• Bodyache/Backaches ( all pains seem exaggerated in stress)
  • Asthma ( not all but some asthmatic attacks are result of psychogenic stress)
  • Hypertension
  • Stomach ulcers
  • Diabetes
  • Heart (cardiovascular) diseases.
  • Depression
  • Suicides.
Studies show: Stress is a major contributing factors either directly or indirectly, to coronary artery disease, cancer, respiratory disorders, injuries due to accidents, cirrhosis of the liver and suicides.

DO YOU KNOW?  

One American is reported to be dying every minute due to stress related cardiac arrest. The medical costs due to direct or indirect consequences of stress alone have been estimated in the United States at well over 1 billion US dollars per year.

A person tries to commit suicide in China every two minutes, giving the country one of the highest suicide rates in the world. These have positive correlation with high intensity stress, owing to an ultra modern life style in a highly competitive environment.

What should you NOT do during stress:

 Smoking
 Drinking too much
 Overeating or under eating
 Long hours in front of the TV or computer
 Withdrawing from friends, family, and activities
 Using pills or drugs to relax
 Sleeping too much
 Procrastinating
 Keeping toobusy to avoid facing problems
 Taking out your stress on others (lashing out, angry outbursts, physical violence)
 Carry your office work or stress at home.

KNOW THAT: “Anger is an acid that can do more harm to the vessel in which it is stored than to anything on which it is poured.” ~Mark Twain

How to control Stress:

The key principle to follow in case of stress would be to ignore what cannot be controlled and to control what cannot be ignored.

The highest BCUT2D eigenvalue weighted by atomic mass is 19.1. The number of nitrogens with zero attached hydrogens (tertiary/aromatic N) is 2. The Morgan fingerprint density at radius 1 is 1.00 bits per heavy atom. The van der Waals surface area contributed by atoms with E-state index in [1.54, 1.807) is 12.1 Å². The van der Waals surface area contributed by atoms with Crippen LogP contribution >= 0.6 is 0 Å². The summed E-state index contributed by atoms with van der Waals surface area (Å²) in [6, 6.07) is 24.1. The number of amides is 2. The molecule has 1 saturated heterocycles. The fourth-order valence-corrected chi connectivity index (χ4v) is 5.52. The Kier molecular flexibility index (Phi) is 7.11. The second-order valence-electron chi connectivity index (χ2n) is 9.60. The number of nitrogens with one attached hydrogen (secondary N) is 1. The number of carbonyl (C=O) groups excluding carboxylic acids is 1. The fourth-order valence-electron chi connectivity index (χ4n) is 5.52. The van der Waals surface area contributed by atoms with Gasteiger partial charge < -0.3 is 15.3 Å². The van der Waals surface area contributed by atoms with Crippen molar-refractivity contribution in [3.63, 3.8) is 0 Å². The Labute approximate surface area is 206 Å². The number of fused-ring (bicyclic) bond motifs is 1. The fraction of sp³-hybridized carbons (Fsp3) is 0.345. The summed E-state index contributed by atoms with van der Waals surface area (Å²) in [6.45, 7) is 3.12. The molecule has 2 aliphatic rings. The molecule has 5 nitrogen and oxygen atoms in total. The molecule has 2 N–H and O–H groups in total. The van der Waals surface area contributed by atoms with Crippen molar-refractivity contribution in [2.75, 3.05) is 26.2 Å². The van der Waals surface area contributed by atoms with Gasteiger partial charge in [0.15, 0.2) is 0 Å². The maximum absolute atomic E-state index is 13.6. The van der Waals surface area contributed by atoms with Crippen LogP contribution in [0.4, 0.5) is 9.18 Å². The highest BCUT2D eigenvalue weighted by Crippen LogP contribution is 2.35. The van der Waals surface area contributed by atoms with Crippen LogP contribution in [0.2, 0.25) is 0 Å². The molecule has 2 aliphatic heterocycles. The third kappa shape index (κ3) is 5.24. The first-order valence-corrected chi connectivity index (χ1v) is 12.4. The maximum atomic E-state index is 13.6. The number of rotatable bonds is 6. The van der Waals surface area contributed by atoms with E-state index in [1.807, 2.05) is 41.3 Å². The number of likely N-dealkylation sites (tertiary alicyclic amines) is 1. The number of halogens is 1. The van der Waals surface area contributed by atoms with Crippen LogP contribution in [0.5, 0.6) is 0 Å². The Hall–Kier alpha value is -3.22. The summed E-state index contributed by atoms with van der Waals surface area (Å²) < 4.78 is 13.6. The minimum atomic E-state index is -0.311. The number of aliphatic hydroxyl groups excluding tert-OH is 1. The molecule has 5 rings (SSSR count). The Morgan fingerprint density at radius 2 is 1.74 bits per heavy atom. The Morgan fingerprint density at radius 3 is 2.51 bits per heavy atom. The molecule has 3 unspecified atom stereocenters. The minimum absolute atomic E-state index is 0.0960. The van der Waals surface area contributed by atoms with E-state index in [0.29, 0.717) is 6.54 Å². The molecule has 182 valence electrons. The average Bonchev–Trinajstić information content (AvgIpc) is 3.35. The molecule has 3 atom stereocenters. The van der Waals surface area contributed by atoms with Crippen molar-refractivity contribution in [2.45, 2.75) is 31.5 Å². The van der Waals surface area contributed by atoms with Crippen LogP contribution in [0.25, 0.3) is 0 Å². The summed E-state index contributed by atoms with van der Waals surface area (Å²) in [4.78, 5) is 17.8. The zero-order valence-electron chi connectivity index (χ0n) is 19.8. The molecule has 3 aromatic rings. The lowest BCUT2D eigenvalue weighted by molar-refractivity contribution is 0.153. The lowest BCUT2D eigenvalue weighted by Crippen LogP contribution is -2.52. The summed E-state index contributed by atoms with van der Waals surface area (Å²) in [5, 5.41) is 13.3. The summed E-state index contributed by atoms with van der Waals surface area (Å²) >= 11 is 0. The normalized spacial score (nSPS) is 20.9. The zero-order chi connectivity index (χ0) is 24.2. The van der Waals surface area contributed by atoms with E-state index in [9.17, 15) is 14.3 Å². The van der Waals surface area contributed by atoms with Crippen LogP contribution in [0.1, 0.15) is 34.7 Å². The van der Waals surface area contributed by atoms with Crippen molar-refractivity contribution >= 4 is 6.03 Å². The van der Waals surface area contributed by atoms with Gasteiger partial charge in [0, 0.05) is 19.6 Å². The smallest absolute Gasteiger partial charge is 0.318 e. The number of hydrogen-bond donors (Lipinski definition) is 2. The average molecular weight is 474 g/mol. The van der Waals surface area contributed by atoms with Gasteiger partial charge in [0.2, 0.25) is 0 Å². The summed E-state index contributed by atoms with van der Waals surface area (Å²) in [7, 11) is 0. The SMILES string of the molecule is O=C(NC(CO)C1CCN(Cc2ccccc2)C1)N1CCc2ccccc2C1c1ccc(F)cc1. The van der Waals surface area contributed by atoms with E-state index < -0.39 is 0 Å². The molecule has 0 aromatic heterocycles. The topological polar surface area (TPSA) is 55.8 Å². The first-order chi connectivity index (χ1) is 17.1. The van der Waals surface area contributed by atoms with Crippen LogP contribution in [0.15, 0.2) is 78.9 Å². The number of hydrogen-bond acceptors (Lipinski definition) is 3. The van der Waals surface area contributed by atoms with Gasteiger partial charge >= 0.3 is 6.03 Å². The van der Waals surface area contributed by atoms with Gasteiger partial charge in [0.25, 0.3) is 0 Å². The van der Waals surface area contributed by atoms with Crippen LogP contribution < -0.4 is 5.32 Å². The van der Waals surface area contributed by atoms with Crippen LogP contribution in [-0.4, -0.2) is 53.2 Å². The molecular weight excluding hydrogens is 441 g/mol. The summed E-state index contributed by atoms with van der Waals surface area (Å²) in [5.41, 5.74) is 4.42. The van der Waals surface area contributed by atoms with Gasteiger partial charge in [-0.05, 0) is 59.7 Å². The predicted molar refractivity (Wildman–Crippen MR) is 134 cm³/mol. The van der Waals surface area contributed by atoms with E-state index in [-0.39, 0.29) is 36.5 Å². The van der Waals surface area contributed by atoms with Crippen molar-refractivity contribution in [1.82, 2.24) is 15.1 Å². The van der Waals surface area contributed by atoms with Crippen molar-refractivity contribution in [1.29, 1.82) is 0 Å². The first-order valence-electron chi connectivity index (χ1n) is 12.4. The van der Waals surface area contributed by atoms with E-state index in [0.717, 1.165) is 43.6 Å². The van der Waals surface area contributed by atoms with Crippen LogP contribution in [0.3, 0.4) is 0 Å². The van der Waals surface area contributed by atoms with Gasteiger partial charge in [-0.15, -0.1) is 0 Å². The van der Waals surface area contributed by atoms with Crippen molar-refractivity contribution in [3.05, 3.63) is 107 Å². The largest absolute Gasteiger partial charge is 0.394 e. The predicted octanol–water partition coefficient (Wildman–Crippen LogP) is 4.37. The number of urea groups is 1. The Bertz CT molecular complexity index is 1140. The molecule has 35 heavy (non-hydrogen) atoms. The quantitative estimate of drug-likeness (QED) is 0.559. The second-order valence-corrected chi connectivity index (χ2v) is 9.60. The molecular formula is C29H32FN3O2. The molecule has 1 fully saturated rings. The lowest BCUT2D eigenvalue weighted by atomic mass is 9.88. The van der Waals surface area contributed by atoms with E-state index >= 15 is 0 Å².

Face the music: For managing stress there can be two approaches ‘fight’ or ‘flight’. Either face the music or escape it. You cannot wish away stress. It is and will be an integral part of modern and increasingly competitive society.

Stay in control: Do not let the stress to control you. Keep stress under check through will power, proper cultivation of mind, cultivation of positive psyche and meditation.

Be an optimist: Optimistic outlook, cheerful temperament, positive attitude, cultivating sympathy, self discipline, all help to keep mind in good shape. Session with God can be a kind of divine-de-stressor.

Eat Healthy: By having a healthy diet, doing regular exercise, and getting enough sleep your body will be able to cope with the stress.

Move forward: Do not needlessly get tied to the past, get over hangover of the last night and start the morning with a hope for a bright day and brighter tomorrow.
Think of pleasant past, enjoy your present and plan for a future with cheers.

Be a home pigeon: Make home your love nest, where office does not exist. Parents, wife, children are your love companions. Reserve Sundays and holiday for spending time with your loved ones, for relaxation and recreation. Your family is the last line of defense against stress.

Tickle your funny bone: Include humor in your life. Laugh away the oddities of life.

Love yourself: Have a me time. Listen to music, see movies, read favorite authors, cultivate hobbies.

Be a social animal: Invite friends over at home, eat together, laugh together, spend week ends or vacations out with friends.

BOTTOM LINE: You can yourself pose to CALM down stress, what ‘CALMPOSE’ cannot do. 🙂

This text of this blog is generously contributed by Dr Raminderjit Singh. Thank you, Doc 🙂